Another first: We see the “Fantasticar.” To my eye, this looks like a giant floating gravy boat. Or maybe a bathtub. It’s got very round edges, not sporty looking at all. Sort of like your dad’s station wagon in 1962. But the cool thing about it is that it is “air-powered” and can FLY, and it also breaks apart into four sections, so they can each go off in a different direction, if need be. So, the Fantasticar doesn’t look like much, but it gets the job done.
Okay, I have to admit this up front: I love maps. I always have. To some degree, I think that’s why I’m so fascinated with this “cut-away diagram of the Fantastic Four’s secret headquarters.” It kind of takes you right out of the story when this diagram is presented at the bottom of page 5. I feel there could have been a better way to get this information across, without interrupting the story. But it’s information we need, to discover the extent of how fantastic these four really are.
Look at the things they have in their house! An observatory, a launch pad, a “hidden elevator,” a missile monitoring room, and in addition to the fantasticar, a fantasticoper and a pogo orbit plane (whatever that is!) These guys have all the toys! They are ready for anything!
And this brings up another point. How did they get all this stuff? They didn’t get it because of their super powers. No, it’s got to be because of their super WEALTH. This diagram is the first thing that really gives you a sense of how incredibly wealthy they are. Well, you might get a clue in the panel right before the diagram, when one of them says “and none of the tenants suspect that we own the entire tower of this building!” Yes, it’s great to have superpowers, I’m not denying that. But it’s also incredibly fortuitous that these superheroes also have the financial resources that allow them to have so much hardware at their disposal.
And how did they get all this stuff? I’m assuming it’s all Reed’s doing. Earlier I referred to him as a “smarty-pants.” I didn’t really mean to sound disparaging. (Well, okay…maybe a little.) But as best as I can figure, it’s Reed’s enormous intellect, work ethic, and dedication to success in all he does that has caused him to become this top notch rocket scientist, which in turn has provided all of them with these elaborate possessions and accommodations. Yea, Reed! Sure, you look a little goofy when we see you smoking a pipe…but go ahead, enjoy it! You deserve it!
Here we see Reed looking pretty much like the Reed Richards that we will eventually become familiar with. (Though, regrettably, a far cry from Ioan Gruffudd, the hunky actor who plays him in the movies.) But in a lot of these scenes, Reed doesn’t….quite….look like himself. And Johnny also has moments where you find yourself asking…”Who dat?”
Even Thing, on occasion, looks like he could be another Thing, from another group of superheroes. Which is my way of saying that in this early issue I feel artist Jack Kirby was still searching for the exact representations of these characters. If you’ve ever gone back to the pilot episode of one of your favorite TV shows, you might feel like you’re watching something that comes from an alternate universe. In the original pilot episode of Star Trek, “The Cage,” Spock displays a youthful eagerness, and even shouts his lines. You won’t see that in any of the later episodes, once they had a chance to refine his character. And who remembers The Simpsons, as they originally appeared on The Tracy Ullman Show in 1987? I feel like it won’t be very long, though, before the Fantastic Four characters tell the artist exactly what they look like.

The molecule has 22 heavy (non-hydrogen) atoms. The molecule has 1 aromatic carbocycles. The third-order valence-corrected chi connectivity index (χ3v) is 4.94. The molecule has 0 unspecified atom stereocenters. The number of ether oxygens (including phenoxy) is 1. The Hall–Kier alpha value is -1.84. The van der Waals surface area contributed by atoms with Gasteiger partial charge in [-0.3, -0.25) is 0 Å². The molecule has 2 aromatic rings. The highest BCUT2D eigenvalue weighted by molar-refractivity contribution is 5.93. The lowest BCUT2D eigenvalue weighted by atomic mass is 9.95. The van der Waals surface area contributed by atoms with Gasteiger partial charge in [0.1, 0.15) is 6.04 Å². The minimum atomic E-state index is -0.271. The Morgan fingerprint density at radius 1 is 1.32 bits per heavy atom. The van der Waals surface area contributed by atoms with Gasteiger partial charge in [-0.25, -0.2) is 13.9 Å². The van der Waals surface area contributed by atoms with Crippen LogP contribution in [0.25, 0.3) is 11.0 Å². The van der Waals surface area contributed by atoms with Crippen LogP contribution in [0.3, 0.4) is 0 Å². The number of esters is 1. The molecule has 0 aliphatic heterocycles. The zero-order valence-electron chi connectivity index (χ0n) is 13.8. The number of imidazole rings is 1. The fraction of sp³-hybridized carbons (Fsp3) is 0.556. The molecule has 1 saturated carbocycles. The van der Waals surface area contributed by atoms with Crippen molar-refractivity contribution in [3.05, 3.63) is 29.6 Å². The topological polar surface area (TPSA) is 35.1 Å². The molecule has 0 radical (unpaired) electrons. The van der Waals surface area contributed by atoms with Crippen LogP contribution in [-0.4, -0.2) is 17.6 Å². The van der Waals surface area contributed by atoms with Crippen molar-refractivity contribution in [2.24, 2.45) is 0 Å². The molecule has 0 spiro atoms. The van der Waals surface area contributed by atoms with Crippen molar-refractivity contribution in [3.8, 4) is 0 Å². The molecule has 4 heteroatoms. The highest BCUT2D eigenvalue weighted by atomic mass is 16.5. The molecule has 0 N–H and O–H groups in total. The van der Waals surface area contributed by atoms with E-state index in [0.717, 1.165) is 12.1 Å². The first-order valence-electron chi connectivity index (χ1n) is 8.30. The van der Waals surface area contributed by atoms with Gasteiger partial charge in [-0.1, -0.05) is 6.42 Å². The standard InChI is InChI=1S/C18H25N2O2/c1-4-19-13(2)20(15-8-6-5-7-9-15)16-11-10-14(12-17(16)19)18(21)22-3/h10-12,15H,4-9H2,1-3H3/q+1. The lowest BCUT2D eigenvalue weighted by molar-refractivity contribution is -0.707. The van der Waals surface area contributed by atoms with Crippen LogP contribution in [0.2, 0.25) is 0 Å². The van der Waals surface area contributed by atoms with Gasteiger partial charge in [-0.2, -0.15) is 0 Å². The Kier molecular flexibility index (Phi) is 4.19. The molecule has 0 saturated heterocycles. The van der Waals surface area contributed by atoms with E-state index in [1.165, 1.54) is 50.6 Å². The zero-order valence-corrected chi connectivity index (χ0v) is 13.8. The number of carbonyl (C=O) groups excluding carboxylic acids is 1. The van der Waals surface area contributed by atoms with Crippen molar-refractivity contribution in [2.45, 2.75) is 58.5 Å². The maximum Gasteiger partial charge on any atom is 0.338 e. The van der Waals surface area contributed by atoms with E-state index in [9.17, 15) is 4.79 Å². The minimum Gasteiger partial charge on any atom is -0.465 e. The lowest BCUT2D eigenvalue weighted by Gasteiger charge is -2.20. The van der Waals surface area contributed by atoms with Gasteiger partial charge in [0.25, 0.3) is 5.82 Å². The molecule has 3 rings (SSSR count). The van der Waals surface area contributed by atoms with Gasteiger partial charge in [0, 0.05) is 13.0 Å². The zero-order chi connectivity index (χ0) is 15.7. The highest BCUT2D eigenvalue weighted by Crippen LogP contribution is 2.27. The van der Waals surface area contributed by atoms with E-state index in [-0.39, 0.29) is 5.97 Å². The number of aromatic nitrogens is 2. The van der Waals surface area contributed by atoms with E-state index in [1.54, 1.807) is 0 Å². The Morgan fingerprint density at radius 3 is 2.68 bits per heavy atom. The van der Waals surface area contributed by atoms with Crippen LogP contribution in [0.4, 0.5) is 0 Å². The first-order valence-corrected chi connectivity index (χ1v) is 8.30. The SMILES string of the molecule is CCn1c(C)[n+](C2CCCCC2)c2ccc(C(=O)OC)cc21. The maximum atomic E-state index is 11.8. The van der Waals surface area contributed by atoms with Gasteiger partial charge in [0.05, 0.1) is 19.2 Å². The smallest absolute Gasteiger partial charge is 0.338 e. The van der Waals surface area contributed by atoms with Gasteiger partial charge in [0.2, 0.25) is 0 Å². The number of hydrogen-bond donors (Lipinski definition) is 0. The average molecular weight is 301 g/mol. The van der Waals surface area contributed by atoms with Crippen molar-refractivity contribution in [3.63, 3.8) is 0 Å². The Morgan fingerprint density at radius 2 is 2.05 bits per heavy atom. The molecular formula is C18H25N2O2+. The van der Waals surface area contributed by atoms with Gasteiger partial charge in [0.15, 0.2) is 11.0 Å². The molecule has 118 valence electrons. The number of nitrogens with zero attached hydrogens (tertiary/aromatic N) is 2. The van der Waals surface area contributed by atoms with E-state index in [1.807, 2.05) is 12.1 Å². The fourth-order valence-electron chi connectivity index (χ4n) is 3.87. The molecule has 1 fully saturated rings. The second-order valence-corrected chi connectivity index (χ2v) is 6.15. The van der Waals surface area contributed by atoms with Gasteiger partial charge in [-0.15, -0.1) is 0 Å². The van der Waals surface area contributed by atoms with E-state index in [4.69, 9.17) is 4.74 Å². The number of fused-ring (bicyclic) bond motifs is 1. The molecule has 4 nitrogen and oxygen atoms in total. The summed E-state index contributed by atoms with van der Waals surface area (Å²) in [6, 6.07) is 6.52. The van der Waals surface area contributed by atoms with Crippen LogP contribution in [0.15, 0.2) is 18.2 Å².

Now, one more thing, then I must go. In the first Fantastic Four issue, we met the Mole Man. Then we met the Skrulls. And now we meet the Miracle Man. Which is the most worthy opponent? Well, as our story starts out, Reed tries to make us believe that the Miracle Man “might be the one foe we could not defeat!!” but when push comes to shove, a bright light completely incapacitates him. And now that his secret is out (that his “superpower” is merely the power of mass hypnosis), how difficult will it really be to keep him under control?
One would assume that at the end of this story he is being carted off to jail. All they’ve got to do is periodically shine a bright light in his face, and he’ll never bother anybody again.
The Miracle Man is nothing more than an accomplished magician. He doesn’t have any “real” powers, it’s all done with smoke and mirrors. I give him a C as a villain. But then, I only give The Mole Man a B-. And of course the Skrulls are holding firm at the bottom of the list, just above complete failure with a D. I’m still waiting for a villain that will really knock my socks off.
But do not fear! There’s lot more to come from Marvel Comics. So stay tuned!